- Category: Events
- Written by Serge Berig
The State of NYC Longboarding: Skating with the Concrete Kings
If you avidly skate and live in NYC or close to it, your typical Sunday is probably somewhat of a downtime day, filled with general relaxation and preparation for the day of work ahead – that is, unless you hang with a group called the Concrete Kings.
Who doesn’t love a group photo these days? Photo credit: Jake Strauss
Every Sunday at around 1PM the Concrete Kings meet at Columbus Circle in New York City. Spearheaded by Bustin team rider Solomon Lang (known by many as King Solomon), the group skates all over Manhattan and Brooklyn, passing through areas such as Central and Prospect Park, and everywhere in between. The individuals comprising the Concrete Kings are as diverse as the variety of decks they use to traverse Gotham’s landscape, and are very open to anyone with a skateboard in hand.
The Concrete Kings group was formed by King Solomon in October of 2009 as a way to interact with “invididuals who share the love of longboarding”, and to improve and leave a lasting positive impression of skateboarding around the city. For Solomon, skateboarding was one of the first things he had a passion for (and being so) he wanted others to join in on the experience, which he refers to as a liberating feeling.
As Solomon put it, “I wanted something that all could feel they were a part of, something that didn't place one skater over another or exclude you because of the board you rode. The skate community is so much bigger than one company and with NYC being the Mecca of diversity it just made sense. How could we have so many skaters here and so few groups of people getting together to skate? We wanted it...it just wasn't happening. And nothing compares to the feeling of skating through the city with a group, literally taking over the streets, trusting the group to have each other’s backs.”
The group has been growing in size ever since its inception and I can say with a fair amount of certainty this week’s session brought in a sizable group of approximately 20 skateboarders. And yes, that includes some ladies as well.
Skaters in the group consist of all sizes, and ages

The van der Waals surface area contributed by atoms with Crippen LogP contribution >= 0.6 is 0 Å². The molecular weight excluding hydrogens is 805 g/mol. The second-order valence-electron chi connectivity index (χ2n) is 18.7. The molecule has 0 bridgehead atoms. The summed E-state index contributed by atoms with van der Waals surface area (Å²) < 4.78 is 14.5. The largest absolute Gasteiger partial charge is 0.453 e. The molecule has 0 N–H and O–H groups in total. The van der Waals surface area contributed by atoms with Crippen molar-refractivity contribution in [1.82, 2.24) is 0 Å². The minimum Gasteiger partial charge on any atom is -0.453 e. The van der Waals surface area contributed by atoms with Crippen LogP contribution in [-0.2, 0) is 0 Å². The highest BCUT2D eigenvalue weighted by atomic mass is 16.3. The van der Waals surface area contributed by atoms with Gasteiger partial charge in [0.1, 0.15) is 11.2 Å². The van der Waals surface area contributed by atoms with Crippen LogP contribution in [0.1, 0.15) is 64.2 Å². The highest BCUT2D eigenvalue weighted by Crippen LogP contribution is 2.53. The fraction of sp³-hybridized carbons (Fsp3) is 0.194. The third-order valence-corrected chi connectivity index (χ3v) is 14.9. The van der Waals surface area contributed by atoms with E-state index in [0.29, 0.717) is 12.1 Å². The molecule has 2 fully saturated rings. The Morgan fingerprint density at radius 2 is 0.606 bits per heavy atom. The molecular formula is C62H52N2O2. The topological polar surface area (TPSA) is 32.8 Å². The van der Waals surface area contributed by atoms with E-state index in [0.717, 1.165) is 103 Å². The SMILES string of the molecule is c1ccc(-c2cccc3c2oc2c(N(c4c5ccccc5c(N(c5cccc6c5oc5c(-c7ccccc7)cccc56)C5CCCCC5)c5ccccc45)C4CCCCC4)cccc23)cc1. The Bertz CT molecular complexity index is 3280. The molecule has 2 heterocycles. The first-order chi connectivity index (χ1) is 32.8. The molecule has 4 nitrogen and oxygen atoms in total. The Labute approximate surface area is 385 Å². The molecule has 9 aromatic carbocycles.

The session I was involved in started off with a practice race around Central Park loop- a good idea taking into account the actual Central Park Race is next week, on June 5th. Personally, having eaten nothing in the morning I was exhausted by the end of the loop and had drank my entire water supply. On the other hand Solomon looked ready to start a marathon race. Regardless, the group kept going, and the stoke kept flowing. After Central Park we skated around the city, dodging traffic and your occasional bus and mad truck driver while simultaneously making conversation with wagon folk utilizing really weird horns (see video below).
All your cars are belong to us
A while after cruising the city the group made its way over to the Williamsburg bridge, which is full of pavement gaps that gladly swallowed my now 60mm otangs, narrow lanes, and pissy bikers ready to utter the f word seemingly without provocation (or maybe they just hate the fact I, a skateboarder, wear a bike helmet just like them). The bridge itself makes for an interesting time, as it consists of a fairly long uphill push followed by a mild speed downhill run culminating with a nice left corner. Coming off the bridge, we skated through Bensonhurst (I think) to the Bustin Shop, which provided some cool water and welcome shade from the sun. Some members decided to then skate back to Central Park, but I found myself skating 8 miles south of the shop to my home in Brooklyn.
All in all, skating with the Concrete Kings has proven to be a fantastic time. Seriously, if you wish to spice up your typical Sunday, take your board, get to Columbus Circle, and prepare to get stoked. Just make sure you can keep up-while the group consists of skaters with all kinds of skill levels, the pace is sometimes quick and can prove challenging. For those attending the Central Park race on June 5th, Skate safe, Skate fast, and try not to come in last!